Friday, June 17, 2016

First Names of the First Ladies #3

Hello, readers!

On to Part 3! Today's list includes current First Lady Michelle LaVaughn Robinson Obama, whose middle name comes from her grandmother. I haven't been able to find out what inspired her first name, other than its popularity - it was #23 the year she was born. That's like Zoey today!

If you haven't read parts one and two of this week's series, check them out here:

Let's begin!

Louisa (Adams)
After a 35-year absence, Louisa jumped back on the top 1000 in 2014. Why the comeback? Louisa has that lovely combination of vintage style, literary credibility, and strength in sound - even the meaning is "renowned warrior". Louisa also lends itself to nicknames Lulu or Louie, since Steel Magnolia's "Ouiser" is a little out of the question. 

Lucretia (Garfield) 
The most famous namesake is probably Lucrezia Borgia, whose reputation as a femme fatale has been called into question recently. Still, the name has an air of Machiavellian intrigue to it; it helps that the name most likely comes from Latin for "wealth". There are a few Lucrezia's born each year, but Lucretia hasn't returned on the heels of Renaissance recreations. 

Lucy (Hayes)
The slightly-less-popular antiquated alternative to Lily, Lucy has been revived in recent years because of its adorable aura. Dozens of Lucy's, factual and fictional, pepper historical records. There are songs and television shows and comics about Lucy - beware of name fatigue! However, Lucy is a definite classic, and won't be out-of-date for a very long time. 

Mamie (Eisenhower)
Originally a short form of Mary, Mamie joins sisters Sadie and Maisie in the category of "Cute, Friendly, and Retro". Only 22 little girls were named Mamie last year, so it's far from trendy, but it maintains familiarity and accessibility. Mamie could be an excellent unexpected honorific, too! Fun fact: Mamie Eisenhower had the middle name Geneva

Margaret (Taylor, Wilson)
Like Elizabeth and Mary, Margaret is a top-tier timeless English name. The name means "pearl" or "daisy", and has dozens of international variants - Margarita, Margot, Marguerite. Margaret is also notorious for its nickname options: Peggy, Maggie, Mae, Rita, Greta, and Daisy. If you're looking for a beautiful but flexible feminine name, Margaret is fabulous. 

Martha (Washington, Jefferson)
While it ranked in the top 100 until 1965, Martha has been on the decline for awhile. Does that mean it's dated or ready for revival? Positives - the pretty vintage sound, the many namesakes, and its relative lack of use. Negatives - for some, Martha Stewart owns the name, and it's not far from less popular retro names like Bertha or Maureen

Mary (Lincoln, McElroy, McKee)
The number one girls' name for hundreds of years, Mary was the unparalleled choice for English speakers (especially those who were/are Christian). These days, however, Mary is almost unique among little girls - even though it's at #124 in the top 1000, many go by their middle names. Still, it's well-established and well-worn by hundreds of inspiring women. 

Michelle (Obama)
A go-to seventies name, along with Jennifer and Melissa, Michelle is the feminine variation of boys' classic Michael. It's French sound and delightful affability made for a popular pick, but alternate variation Michaela (and its many spellings) have won out in recent years. For a rarer choice, check out other Michael-related options: Mischa, Mika, or Mickey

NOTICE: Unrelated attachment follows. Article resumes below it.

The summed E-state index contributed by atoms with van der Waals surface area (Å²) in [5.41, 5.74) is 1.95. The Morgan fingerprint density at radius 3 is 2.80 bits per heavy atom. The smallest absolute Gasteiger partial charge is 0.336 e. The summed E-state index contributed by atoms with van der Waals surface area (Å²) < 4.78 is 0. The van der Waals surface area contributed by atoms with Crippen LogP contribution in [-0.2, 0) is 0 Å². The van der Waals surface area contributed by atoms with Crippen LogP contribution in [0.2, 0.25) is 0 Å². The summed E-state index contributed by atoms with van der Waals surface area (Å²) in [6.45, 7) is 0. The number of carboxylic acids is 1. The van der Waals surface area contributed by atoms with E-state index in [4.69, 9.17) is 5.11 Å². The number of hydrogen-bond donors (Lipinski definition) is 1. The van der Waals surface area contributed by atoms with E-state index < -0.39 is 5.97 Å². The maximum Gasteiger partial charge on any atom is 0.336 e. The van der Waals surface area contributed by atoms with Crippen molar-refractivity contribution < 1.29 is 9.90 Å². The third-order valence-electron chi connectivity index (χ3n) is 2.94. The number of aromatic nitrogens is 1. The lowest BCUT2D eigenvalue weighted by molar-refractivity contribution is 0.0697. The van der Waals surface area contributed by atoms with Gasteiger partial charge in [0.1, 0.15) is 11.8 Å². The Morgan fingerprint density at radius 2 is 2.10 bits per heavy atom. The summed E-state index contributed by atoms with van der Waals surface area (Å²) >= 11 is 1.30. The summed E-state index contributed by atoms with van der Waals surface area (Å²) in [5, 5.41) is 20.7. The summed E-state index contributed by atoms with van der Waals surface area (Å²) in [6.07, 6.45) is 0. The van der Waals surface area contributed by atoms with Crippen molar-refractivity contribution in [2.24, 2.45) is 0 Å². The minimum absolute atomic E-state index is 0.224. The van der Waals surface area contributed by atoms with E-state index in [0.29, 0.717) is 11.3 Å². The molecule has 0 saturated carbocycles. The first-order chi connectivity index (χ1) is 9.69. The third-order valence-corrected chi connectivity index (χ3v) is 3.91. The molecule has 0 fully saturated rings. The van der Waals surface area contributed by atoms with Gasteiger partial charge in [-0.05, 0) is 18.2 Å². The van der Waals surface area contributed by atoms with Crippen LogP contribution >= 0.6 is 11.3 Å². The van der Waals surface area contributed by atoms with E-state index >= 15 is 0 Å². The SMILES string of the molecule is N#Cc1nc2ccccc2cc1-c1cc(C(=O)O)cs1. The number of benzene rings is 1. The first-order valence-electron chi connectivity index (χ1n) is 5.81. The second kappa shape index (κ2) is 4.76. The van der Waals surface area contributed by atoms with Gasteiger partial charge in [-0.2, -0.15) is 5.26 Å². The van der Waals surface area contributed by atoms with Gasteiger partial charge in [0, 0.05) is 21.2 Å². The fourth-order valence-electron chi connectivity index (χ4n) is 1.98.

Nancy (Reagan)
"No angel could replace / Nancy with the laughing face" sang Frank Sinatra in 1944. Indeed, Nancy was irreplaceable for the 1930's through the 1960's. But Nancy is now the lowest it's been on name charts, with little sign of resurgence in the US. In the UK, however, Nancy is at #90, with Brits loving the cute, old-fashioned nickname for Ann

Priscilla (Tyler)
What I would argue to be the most frilly name in the Bible, Priscilla has been in use for centuries. It means "ancient", fittingly, and there are tons of namesakes who've donned it with pride: Priscilla Presley, Priscilla Tolkein (yes, that Tolkein), and Priscilla Chan, to name a few. The nickname Cilla is preferable to "Miss Priss", in my opinion, but to each their own!

Rose (Cleveland)
Floral and feminine, classic and cultured, elegant and enduring - Rose has championed the flower names for years. While Lily and Violet win out these days, Rose is perfect for any age in any era. International variations and pet names abound, but the original is lovely. "A rose by any other name" might not smell as sweet as this choice!

Sarah (Jackson, Polk)
According to the Old Testament, God changed Sarai's name to Sarah, and a womanly standard was born. Sarah, meaning "princess", has never dipped below #120 on the top 1000. It's pretty and polished, but might be too commonplace for some name aficionados. Variations include Zara, Sallie, Tzeitel (of Fiddler on the Roof fame), and Sarita.

Thelma (Nixon)
The origins of this name are murky, but it became popular in the late nineteenth century after it was used for the heroine of a British novel. Thelma today is associated with the decades of the 1910's through the 1930's - retro but still a little too close. While many know the name as Geena Davis' character in Thelma and Louise, it may be too early to tell if this name could have a comeback.

Phew! Tell me what you think of this series in the comments :)

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